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McGowanPhoto
McGowanPhoto - Photographer
Photographer
Arizona, United States
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Unfortunately, that "save for the web" is the RIGHT thing to do when an image is going to be viewed in a Web browser.

It shows you what you'll get with the narrow range of tones that Web browsers support.

No matter how much information you pump into a file, as soon as it's (a) compressed by MuseCube and (b) viewed in a browser window, the end viewer will see something very much like what you see in the "save for web" window.

The best idea is to do a "save for web," look at the results, and decide if that's what you want. If not, cancel, tweak your original and try again. Pretty soon, you'll figure out how to balance the process to get the most out of the conversion.

The main advantages to "save for web" are that it shrinks the file considerably AND gives you a preview of what it'll look like in a browser.



Posted at 08:19 PM on Feb 10, 2006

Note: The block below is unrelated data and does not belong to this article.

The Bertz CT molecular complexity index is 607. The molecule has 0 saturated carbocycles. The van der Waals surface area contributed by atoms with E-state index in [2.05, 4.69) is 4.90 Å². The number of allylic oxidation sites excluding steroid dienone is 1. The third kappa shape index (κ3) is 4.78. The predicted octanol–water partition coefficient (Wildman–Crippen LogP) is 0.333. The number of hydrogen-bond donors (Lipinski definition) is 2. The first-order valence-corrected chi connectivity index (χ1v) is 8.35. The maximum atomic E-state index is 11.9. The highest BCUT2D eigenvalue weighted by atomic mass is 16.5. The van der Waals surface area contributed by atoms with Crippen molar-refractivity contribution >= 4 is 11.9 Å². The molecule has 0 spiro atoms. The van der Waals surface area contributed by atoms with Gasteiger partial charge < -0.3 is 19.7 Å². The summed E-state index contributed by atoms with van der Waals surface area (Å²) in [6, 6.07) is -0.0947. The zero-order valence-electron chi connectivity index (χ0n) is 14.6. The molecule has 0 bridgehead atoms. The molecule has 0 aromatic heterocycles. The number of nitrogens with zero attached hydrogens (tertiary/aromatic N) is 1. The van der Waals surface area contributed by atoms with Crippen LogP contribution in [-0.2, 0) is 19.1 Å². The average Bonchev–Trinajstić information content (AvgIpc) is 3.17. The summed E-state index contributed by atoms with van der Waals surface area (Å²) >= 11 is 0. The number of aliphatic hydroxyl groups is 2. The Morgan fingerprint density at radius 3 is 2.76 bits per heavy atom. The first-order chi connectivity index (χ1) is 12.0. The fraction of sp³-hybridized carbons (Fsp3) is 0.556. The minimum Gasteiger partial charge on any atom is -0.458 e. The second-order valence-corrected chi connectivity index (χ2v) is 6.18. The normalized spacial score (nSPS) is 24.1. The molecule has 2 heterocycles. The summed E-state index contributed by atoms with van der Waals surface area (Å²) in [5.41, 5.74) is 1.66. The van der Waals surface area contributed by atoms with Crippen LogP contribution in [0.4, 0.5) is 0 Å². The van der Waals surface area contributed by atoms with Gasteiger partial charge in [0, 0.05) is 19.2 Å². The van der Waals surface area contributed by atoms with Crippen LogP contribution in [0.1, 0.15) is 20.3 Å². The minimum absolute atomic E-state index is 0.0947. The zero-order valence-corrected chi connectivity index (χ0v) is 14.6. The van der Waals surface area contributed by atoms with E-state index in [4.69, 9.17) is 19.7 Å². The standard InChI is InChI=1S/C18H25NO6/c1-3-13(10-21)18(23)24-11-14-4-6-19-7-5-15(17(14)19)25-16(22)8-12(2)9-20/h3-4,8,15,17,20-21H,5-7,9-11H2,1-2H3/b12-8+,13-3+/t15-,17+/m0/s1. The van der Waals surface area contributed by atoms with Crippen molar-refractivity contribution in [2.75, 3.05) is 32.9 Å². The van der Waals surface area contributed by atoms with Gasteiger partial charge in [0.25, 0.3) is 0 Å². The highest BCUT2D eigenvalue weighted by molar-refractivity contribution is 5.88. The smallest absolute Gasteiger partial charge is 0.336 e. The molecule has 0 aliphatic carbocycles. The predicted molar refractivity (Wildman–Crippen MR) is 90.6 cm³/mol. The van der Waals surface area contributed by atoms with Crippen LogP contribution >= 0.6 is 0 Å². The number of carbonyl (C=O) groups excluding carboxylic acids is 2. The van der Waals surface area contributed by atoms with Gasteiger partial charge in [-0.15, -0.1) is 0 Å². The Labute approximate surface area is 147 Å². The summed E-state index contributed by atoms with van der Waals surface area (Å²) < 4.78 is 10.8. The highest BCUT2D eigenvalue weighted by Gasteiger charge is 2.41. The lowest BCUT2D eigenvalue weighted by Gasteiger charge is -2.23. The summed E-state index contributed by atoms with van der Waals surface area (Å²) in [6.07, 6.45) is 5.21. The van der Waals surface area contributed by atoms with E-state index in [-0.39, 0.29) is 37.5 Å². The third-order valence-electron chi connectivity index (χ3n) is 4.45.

McGowanPhoto
McGowanPhoto - Photographer
Photographer
Arizona, United States
View Portfolio


What "save for web" does is to show you what others will see in their browsers. If that's "trashing the image," then that's what others will see of your photos.

That part of Photoshop does a number of things. It changes the dpi, it changes the contrast range, and it can adjust the amount of compression. If you don't like what you're getting, learn how to maximize the function. Lots of things are adjustable.

But ignoring it simply means you post big files on the Web. They take longer to download. AND they wind up looking the way you didn't want them to on other people's computers.

It's there for a reason. Learn to tame it, and you'll be happy with the way your pictures look in browsers. Oh, and the compression mechanisms like MuseCube and the other hosting sites won't create as much garbage when you post those images, either. Most of that comes from them applying compressions without regard to how the user wanted the image to look.



Posted at 08:24 PM on Feb 11, 2006

lengee
lengee - Photographer
Photographer
California, United States
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Geoff told me when I started here that the upload will resize/resample the photo if it's over 400 pixles wide. If you keep it under that, it should be fine.

Then look at the final size and see if it fits with your membership level for uploading. If it's less, re-adjust for less compression and until it just fits under the allowed size for the best quality.

Also make sure that your monitor is calibrated and view the photo with different monitors (bug friends) and see if it looks good on most of them - kinda average it out. Try different lighting conditions too.



Posted at 01:47 AM on Feb 12, 2006

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